‘This is why people play golf’: Pro’s clever use of rules leads to wild hole-out

Joaquin Niemann

Joaquin Niemann, on Friday on the 1st hole at the Summit Club.

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Joaquin Niemann hit his first shot on the 1st hole at the Summit Club in Vegas 50 yards right, miraculously found it in a bush, grabbed it, dropped it another 50 yards to the right, hit from two holes over and one-hopped it in for a birdie three during Friday’s second round of the CJ Cup. He then turned to a nearby cameraman for PGA Live.

“Should go and play the roulette now,” Niemann said. He shook his head and wiped his brow.   


Very. And he was very right. He should go play roulette. And bet on green. Or play blackjack. And hit on 20. Each game has better odds in Sin City than what he pulled off on the golf course. 

To begin one of the wilder sequences to start a round you’ll see, Niemann shoved his tee shot right on the 385-yard, par-4 1st, where it then hit a cart path, bounced and dropped down a slope away from the 1st hole and ended up under a desert bush. He had a few options.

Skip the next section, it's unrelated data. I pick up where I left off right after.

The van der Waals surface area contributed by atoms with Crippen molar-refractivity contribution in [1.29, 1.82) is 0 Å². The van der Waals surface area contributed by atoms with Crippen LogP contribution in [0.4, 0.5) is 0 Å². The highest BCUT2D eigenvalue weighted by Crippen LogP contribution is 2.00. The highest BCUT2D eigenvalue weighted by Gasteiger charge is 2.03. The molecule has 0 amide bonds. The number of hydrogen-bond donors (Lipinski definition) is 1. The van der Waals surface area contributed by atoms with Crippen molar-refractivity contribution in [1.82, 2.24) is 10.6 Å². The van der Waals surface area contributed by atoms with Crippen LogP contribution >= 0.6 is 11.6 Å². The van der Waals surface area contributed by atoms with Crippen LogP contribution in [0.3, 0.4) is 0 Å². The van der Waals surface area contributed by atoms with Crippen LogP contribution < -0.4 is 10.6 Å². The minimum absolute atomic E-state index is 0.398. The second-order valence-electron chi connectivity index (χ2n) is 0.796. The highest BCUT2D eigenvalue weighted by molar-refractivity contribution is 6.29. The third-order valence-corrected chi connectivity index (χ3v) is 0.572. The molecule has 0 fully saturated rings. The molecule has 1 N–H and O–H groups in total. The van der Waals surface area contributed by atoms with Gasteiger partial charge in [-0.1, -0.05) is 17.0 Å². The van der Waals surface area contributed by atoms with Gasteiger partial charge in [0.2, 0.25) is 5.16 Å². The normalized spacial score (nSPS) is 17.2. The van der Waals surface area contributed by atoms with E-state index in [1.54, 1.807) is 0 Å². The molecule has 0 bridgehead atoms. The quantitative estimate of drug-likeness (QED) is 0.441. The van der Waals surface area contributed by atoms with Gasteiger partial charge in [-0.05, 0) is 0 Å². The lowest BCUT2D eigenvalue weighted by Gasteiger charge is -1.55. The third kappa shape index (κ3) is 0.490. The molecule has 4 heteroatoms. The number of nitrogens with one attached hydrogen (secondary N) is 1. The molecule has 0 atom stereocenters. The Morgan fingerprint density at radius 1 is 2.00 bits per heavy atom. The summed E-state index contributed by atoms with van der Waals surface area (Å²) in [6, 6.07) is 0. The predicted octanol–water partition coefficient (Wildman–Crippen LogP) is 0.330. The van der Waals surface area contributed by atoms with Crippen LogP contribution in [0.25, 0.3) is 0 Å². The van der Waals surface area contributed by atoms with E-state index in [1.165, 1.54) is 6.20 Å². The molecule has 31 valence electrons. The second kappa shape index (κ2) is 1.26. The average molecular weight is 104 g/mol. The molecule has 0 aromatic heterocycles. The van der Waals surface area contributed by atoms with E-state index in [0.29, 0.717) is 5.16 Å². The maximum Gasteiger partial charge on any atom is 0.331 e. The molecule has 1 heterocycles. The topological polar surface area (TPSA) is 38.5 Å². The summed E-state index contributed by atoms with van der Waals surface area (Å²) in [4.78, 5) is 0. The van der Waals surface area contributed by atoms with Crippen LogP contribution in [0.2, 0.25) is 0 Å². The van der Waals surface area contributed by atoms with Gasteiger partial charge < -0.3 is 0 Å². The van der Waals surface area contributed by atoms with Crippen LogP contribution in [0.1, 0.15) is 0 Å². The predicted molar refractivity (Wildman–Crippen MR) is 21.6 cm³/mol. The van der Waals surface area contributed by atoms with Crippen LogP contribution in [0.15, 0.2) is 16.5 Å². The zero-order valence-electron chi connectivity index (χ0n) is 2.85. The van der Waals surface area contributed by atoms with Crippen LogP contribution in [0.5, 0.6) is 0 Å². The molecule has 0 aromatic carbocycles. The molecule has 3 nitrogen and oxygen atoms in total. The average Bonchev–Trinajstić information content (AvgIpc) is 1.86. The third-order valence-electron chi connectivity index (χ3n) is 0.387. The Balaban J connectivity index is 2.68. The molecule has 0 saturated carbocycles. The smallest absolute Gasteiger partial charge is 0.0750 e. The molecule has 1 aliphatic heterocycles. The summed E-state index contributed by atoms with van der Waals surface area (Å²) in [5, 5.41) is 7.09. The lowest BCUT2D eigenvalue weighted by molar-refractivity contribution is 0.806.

Niemann, of course, could play it as it lies, but that would require: a blind shot back up the hill and, yes, hitting from a desert bush. He could take stroke-and-distance relief and rehit, or he could take lateral relief and drop within two club lengths of the bush. Niemann twice marched up toward the top of the slope to check where the flag was, and his caddie walked all the way to the green to get a yardage. With the 3rd fairway about 50 yards to the right of him, Niemann cleverly would apply Rule 19.2b, which says “the player may drop the original ball or another ball in a relief area that is based on a reference line going straight back from the hole through the spot of the original ball.”

With his caddie giving him a yardage of 105 yards, and a target of “just to the left of” a tree in front of him, Niemann hit from the first cut of rough and began his walk up the hill. He’d stop about halfway up, take off his hat and laugh. 

Niemann’s shot went about 103 yards, bounced once and dropped in the hole. 

“Oh my gosh!” playing partner Jason Day shouted on the green. “It went in! It went in!”

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“I didn’t see anything,” Niemann told his other playing partner, Charley Hoffman, when he finally reached the green. “Nothing, nothing, nothing.” 

“What did you make?” asked Hoffman, who saw nothing but Niemann on the tee, then the ball bounce in. 

“Uh, it was a three,” Niemann said.  

“A three?” Hoffman said. 

“I did an unplayable, went back to the fairway, gave him a nice number and boom,” Niemann said. 

Boom. Niemann would finish his round with a three-under 69 and is at eight-under overall entering the weekend. 

“This is why people play golf,” analyst Karen Stupples said on the PGA Tour Live broadcast. “This is the fun bit of it.” 

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